August 21, 2017

Helping PR pros make smarter decisions

Chemical Warfare

Chemical Warfare

Dmitri Mendeleev was a genius.

He saw the world of the elements and knew there must be an order, and he was determined to find it.

Mendeleev is responsible for the Periodic Table, which provides useful information about elements at a glance. More than just the letters and figures in the squares, the rows and columns have meaning with regards to chemical properties and which elements will react with others and in what quantities.

Mendeleev’s detractors used to get a huge laugh, pointing at the holes in his early periodic table. “There aren’t any elements there!” they would shout at him. However, the rest of the table was such a fit, Dmitri took the bold step of calling his shot: he predicted the existence of the properties of those missing elements, including their atomic weights.

A few years later, those elements were discovered. This was a dramatic victory for science, as Mendeleev’s framework was validated not just as a pretty picture, but as a useful construct that made the world easier to comprehend and predict.

Rick Liebling is a nice guy.

He has a PR and marketing resume that will dwarf anything I will ever have, yet he’s still tinkering and learning, trying to divine some order in Social Media.

Liebling is responsible for the Periodic Table of Social Media, and dozens of commenters across the sphere are hailing it as brilliant. In reality, it’s no more than just letters and figures in the squares; the rows and columns have no meaning or relationship to anything.

Liebling’s detractors are likely venting in the wrong direction. Rick has been very gracious to say that he doesn’t know much about science, and he recognizes there will be many iterations of this particular idea before it is finished. My hunch is that it will look nothing like a periodic table, and more like something that is peculiar to the needs of Social Media.

This post isn’t for Rick Liebling: it’s for the crowd of sycophants who are unwilling to call out an idea for what it is.

Seeing what is there

Data visualization is a very powerful tool. I’ve used it on my own site (Occam’s Razr ) quite a bit, with one of the original data visuals – the Venn diagram. For it to work properly, you must think deeply about the items in your set, their connection to each other, and then see if those obvious connections lead you to other insights.

In the same way, analogy is such a powerful communication tool. Start with something with which others identify, then tweak the differences so they understand. It’s brilliant shorthand (Christians recognize the concept of parables.) But you can’t just start at a random place and end up somewhere brilliant. This isn’t improv comedy.

Liebling deserves credit for asking the original question, and credit for the humility to say “I don’t know how good this really will be.”

There are clearly flaws with the paradigm. But to listen to the voices of Social Media, it’s hailed as a work of genius:

every once in a while someone really hits the mark, congrats on a job well done, super thought line and overall strategy. You=genius

This is AWESOME! Concise, yet complicated. I’ll be using this in the college class I’m teaching on social media & social networking in May. This will fit right in to that environment.

You must have put so much work into this chart – it is outstanding, one of the most original things on social media I’ve ever seen. Very, very cool!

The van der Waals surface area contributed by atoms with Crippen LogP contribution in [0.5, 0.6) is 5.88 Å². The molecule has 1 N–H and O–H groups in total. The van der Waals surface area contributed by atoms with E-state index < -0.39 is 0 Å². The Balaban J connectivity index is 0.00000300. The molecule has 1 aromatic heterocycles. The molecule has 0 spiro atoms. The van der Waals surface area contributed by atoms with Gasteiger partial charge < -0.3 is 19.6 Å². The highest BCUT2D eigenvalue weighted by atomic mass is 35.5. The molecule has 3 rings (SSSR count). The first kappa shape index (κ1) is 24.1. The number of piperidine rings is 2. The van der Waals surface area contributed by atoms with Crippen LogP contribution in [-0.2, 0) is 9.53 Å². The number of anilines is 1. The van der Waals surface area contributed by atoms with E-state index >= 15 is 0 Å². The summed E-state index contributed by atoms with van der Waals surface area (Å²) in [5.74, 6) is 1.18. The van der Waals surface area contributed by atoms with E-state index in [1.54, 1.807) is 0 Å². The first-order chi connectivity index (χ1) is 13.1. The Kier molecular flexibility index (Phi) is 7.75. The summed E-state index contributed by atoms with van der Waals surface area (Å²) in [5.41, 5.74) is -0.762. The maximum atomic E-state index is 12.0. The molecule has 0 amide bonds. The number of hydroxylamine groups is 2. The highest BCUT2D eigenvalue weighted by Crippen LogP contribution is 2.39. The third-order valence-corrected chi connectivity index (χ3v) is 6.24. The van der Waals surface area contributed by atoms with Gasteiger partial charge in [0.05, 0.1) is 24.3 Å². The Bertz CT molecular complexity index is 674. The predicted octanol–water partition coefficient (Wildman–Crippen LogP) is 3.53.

Holy Cow, this is so cool. I believe that it means that the old Periodic Table that I had stored erroneously for ages can be replaced finally with something relevant. Formulaic and freekin fun.

Those are just on Rick’s site… here is what you see elsewhere:

You have to be a REALLY serious student of social media to drill into it like Rick Liebling has done here

No, you don’t. You just need a decent screengrab utility and Microsoft Paint.

As we enter the new dimensions of our interconnected world, it is important and necessary (and a stroke of pure genius) to envision the relational aspects of the micro-components that comprise the covalent bonds that we will have to co-VALIANTLY share.

I certainly hope that was humor.

Consequences of careless inquiry

It is already enough of a stretch for some that Social Media would be compared to anything scientific. That is for another day. The issue here is one of credibility.

Imagine for a moment you were a scientist, researching Social Media online for whatever purpose you might have. If you stumbled across statements like those above, would you take any of the authors seriously? If they have so little regard or understanding of what makes science “Science,” (much less what makes the Periodic Table so brilliant), then what sort of real understanding might they possess when it comes to their discipline?

I’m all for looking for new analogies and paradigms, but those emerge from thorough thought and contemplation. They are not Mad Libs. You can’t start with any pop culture reference and write an article about it, not one that makes sense, anyway. “The Laura Ingalls Wilder Rules for Social Media,” “Ten Mistakes Fonzie Would Have Made on Twitter,” “Stephen Hawking is a Social Media Trailblazer,” or “Social Media Lessons Learned from Battlestar Galactica.”

Okay, there might be something to that last one. What, with there being only 12 original Cylon models, and the rest being clones? Being something less than human? Groupthink? Okay… bad example. But you get my point. Start with the insight, then work your way back to the analogy.

If you start clinging to a paradigm, at best you’ll get a bunch of bland Forrest-Gump-and-chocolate aphorisms. At worst, you end up offending martial artists by writing the “Kung Fu Secrets for Social Media,” even though all you know of Kung Fu is a show with David Carradine.

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